The Seahawks did some anticipated housekeeping Tuesday, perhaps a signal of a breakthrough in the pursuit of DE Jadeveon Clowney — or to welcome his successor in the Seahawks’ desperate attempt to fix a passive pass rush.
The NFL also did some anticipated housekeeping Tuesday: As the traditional beacon for the “more is better” school of sports economics, owners officially voted to expand playoffs for the 2020 post-season — presuming there is one — that adds two more teams, one per conference, and reduces by one the number of first-round byes.
First the Seahawks: They saved a combined $5.1 million against the salary cap by waiving TE Ed Dickson ($3 million) and FS Tedric Thompson ($2.13 million), the club announced.
Overthecap.com calculated that the Seahawks began the day with about $11.3 million left under the cap, not counting the acquisitions of free agents WR Phillip Dorsett and DE Bruce Irvin. Dorsett’s one-year cost against the cap is modest, according to ESPN’s Field Yates Tuesday: $877,500, while Irvin’s one-year deal has yet to be reported.
So the clearing of accounting entries make it stand to reason that something is happening, but imminence was unknown Tuesday afternoon.
Dickson, 32, was entering the final season of a three-year, $10.7 million deal after a knee injury kept him out of all of 2019. He played 10 games in 2018, catching 10 passes for 143 yards and three touchdowns. He was not expected to return.
Neither was Thompson, 25, once the Seahawks allowed him to seek a trade a few weeks ago following labrum surgery on his shoulder. He was put on the injured reserve list Oct. 30 after it became clear Thompson was over-matched as a starting free safety. The Seahawks traded for Quandre Diggs Oct. 23 to solve the problem.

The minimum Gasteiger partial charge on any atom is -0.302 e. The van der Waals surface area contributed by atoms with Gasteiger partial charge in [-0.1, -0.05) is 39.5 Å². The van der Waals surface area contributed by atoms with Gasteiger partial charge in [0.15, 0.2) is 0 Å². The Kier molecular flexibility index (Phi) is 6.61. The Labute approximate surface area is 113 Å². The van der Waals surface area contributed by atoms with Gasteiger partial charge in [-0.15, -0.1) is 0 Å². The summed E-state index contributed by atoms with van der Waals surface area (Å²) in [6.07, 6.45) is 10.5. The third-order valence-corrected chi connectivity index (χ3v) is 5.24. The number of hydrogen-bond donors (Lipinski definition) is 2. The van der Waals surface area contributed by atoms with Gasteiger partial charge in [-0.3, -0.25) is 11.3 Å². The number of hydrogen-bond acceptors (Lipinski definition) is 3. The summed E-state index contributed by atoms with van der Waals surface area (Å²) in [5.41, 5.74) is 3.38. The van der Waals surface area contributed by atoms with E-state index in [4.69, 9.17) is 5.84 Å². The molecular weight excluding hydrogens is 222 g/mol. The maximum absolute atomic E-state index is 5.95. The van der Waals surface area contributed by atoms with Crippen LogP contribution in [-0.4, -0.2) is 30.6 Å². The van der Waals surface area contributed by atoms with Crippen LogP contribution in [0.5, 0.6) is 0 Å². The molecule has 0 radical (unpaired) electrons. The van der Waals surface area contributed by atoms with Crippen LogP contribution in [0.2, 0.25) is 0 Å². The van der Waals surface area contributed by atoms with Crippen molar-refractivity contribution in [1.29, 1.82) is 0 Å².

A fourth-round pick in 2017 out of Colorado, Thompson had a lot of pressure to succeed Earl Thomas, but managed only 16 career starts in 29 games.
The Seattle ’17 draft has produced only three starters, CB Shaquill Griffin (third round) and two seventh-rounders, RB Chris Carson and No. 3 WR David Moore.
At the league level, the new 14-team playoff format, approved via teleconference based on a new collective bargaining agreement barely agreed to by the players March 15, works this way:
The AFC and NFC wild card games on the first weekend (Jan. 9-10, 2021) will feature the two seed hosting the seven, the three seed hosting the six, and the four seed hosting the five. Gone is the first-round bye for the second seed, meaning being No. 1 in the conference is an even greater advantage.
Three-quarters of the owners had to approve, but it’s unlikely there was a single nay because the extra playoff game, plus the pursuit for the new berths that could involve half the league, enhances the industry’s value to networks and streaming services in future contracts.
The standard complaint upon expanding a playoff format is that it dilutes the quality of the field. But the NFL had a ready answer.
According to NFL.com, since 1990, when the playoffs expanded from 10 to 12 teams, 44 of the 60 teams that would have claimed the seventh seeds had winning records, including 10 different 10-win teams. Only the 1990 Dallas Cowboys would have made the playoffs with a losing record over that span in a 14-team format.
The move to 14 means 43.7 percent of NFL teams would qualify for the postseason, compared to 33.3 percent in MLB (33.3), 51.6 in NHL and 53.3 in NBA.
One of the fan bases least likely to complain about dilution would be Seattle’s, mainly because in the first year of the Pete Carroll/John Schneider regime in 2010, the Seahawks’ 7-9 record was good enough to win the NFC Worst and host the defending Super Bowl champions in the first round.
Since the 41-36 upset triumph included the immortal BeastQuake by Marshawn Lynch, it is likely that silence over the change shall stand astride over Puget Sound.